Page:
Cover of Port Chester’s form-based zoning code adopted by the Village Board of Trustees on May 20, 2020.
Cover of Port Chester’s form-based zoning code adopted by the Village Board of Trustees on May 20, 2020.
 Port Chester’s form-based zoning code, adopted in May 2020, remains the subject of litigation. While one Article 78 proceeding against the village and its Board of Trustees has been found by the court in favor of the municipality, another was filed earlier this month by the City of Rye. And the original litigants are not satisfied with the court’s findings and plan to appeal.

Port Chester’s new approach to zoning, also called character-based zoning, “would allow for higher and more dense building on core city blocks, reducing the parcels zoned for industrial uses and rezoning these to classifications which will allow commercial and/or housing uses,” according to the Statement of Facts in the City of Rye’s legal document.

Sustainable Port Chester Alliance, the Port Chester/Rye Branch of the NAACP and three individuals sought to annul as “arbitrary and capricious” Port Chester’s May 20, 2020 findings statement which allowed for adoption of the new zoning code and filed a legal action on Sept. 21, 2020.

The village argued that the Board of Trustees took the required “hard look” in its State Environmental Quality Review Act evaluation and that “the findings statement was rational and fully supported by the record.”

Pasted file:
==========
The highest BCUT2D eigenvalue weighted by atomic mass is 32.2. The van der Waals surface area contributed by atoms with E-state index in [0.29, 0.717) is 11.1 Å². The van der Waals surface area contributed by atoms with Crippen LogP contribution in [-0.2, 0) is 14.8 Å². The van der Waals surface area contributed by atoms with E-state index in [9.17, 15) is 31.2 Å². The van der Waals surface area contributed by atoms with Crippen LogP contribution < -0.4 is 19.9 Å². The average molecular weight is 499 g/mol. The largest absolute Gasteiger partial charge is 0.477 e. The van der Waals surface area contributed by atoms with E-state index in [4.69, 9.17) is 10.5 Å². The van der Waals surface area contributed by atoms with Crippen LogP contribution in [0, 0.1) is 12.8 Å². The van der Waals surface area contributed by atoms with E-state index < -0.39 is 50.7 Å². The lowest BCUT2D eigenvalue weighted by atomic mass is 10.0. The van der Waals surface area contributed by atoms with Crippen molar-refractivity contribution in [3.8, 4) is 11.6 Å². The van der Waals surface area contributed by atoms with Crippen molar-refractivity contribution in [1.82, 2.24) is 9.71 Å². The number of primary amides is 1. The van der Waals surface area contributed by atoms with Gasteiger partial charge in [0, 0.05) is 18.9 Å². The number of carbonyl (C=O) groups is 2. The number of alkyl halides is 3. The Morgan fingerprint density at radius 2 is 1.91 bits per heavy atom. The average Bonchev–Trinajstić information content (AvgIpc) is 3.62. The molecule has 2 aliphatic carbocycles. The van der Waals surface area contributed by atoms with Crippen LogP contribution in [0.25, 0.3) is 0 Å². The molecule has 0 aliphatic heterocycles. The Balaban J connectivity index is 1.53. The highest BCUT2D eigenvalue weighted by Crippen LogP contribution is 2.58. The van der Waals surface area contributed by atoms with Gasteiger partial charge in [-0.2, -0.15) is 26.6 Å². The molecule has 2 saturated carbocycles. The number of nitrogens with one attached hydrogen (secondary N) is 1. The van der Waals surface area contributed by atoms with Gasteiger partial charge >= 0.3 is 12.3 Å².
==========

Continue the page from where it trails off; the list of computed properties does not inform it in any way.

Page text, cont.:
Honorable Anne E. Minihan, Acting Justice in the Westchester County State Supreme Court, agreed with the village, denied the petition and dismissed the proceeding on Mar. 9, 2021.

The socioeconomic impact of downtown development the form-based zoning code allows for was not sufficiently quantified or mitigated, claimed the lawsuit.

However, the court agreed with the village that “it was anticipated the implementation of the Proposed Action would have adverse socioeconomic impacts with respect to housing, jobs and employment” and the Board of Trustees committed to certain mitigation measures. The Board found that implementation of the zoning code would add to the village’s supply of affordable housing, with a minimum required 10 percent set-aside of affordable units in new residential or mixed-use construction.

The Board recognized that the code’s implementation would result in direct residential displacement, particularly of low-income tenants who may struggle to find alternative housing. To mitigate, the Board committed to a comprehensive Housing Needs Assessment within 60 days of adoption of the zoning code to understand the actual regional and local need for affordable housing.

As far as anticipated commercial displacement, the Board committed to “procuring a report within 60 days of the adoption…that researches various commercial displacement initiatives across the country…and the applicability for Port Chester.”